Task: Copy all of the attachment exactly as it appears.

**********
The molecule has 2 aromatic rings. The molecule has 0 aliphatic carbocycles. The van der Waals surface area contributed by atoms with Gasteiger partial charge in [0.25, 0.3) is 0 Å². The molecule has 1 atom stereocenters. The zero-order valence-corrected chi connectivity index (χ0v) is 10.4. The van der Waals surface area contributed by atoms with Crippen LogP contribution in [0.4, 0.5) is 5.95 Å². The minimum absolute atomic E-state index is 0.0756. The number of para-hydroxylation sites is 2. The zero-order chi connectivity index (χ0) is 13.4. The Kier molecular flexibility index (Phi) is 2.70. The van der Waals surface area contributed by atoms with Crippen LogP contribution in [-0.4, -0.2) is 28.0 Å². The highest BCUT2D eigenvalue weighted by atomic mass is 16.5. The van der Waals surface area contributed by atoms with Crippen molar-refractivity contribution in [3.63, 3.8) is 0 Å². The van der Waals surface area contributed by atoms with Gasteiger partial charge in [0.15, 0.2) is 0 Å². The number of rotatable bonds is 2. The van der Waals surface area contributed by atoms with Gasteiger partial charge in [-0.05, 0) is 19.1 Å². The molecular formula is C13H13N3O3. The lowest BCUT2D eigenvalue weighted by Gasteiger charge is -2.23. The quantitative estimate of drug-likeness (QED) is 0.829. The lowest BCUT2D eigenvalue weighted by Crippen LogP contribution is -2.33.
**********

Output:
The molecule has 2 aromatic rings. The molecule has 0 aliphatic carbocycles. The van der Waals surface area contributed by atoms with Gasteiger partial charge in [0.25, 0.3) is 0 Å². The molecule has 1 atom stereocenters. The zero-order valence-corrected chi connectivity index (χ0v) is 10.4. The van der Waals surface area contributed by atoms with Crippen LogP contribution in [0.4, 0.5) is 5.95 Å². The minimum absolute atomic E-state index is 0.0756. The number of para-hydroxylation sites is 2. The zero-order chi connectivity index (χ0) is 13.4. The Kier molecular flexibility index (Phi) is 2.70. The van der Waals surface area contributed by atoms with Crippen LogP contribution in [-0.4, -0.2) is 28.0 Å². The highest BCUT2D eigenvalue weighted by atomic mass is 16.5. The van der Waals surface area contributed by atoms with Crippen molar-refractivity contribution in [3.63, 3.8) is 0 Å². The van der Waals surface area contributed by atoms with Gasteiger partial charge in [0.15, 0.2) is 0 Å². The number of rotatable bonds is 2. The van der Waals surface area contributed by atoms with Gasteiger partial charge in [-0.05, 0) is 19.1 Å². The molecular formula is C13H13N3O3. The lowest BCUT2D eigenvalue weighted by Gasteiger charge is -2.23. The quantitative estimate of drug-likeness (QED) is 0.829. The lowest BCUT2D eigenvalue weighted by Crippen LogP contribution is -2.33.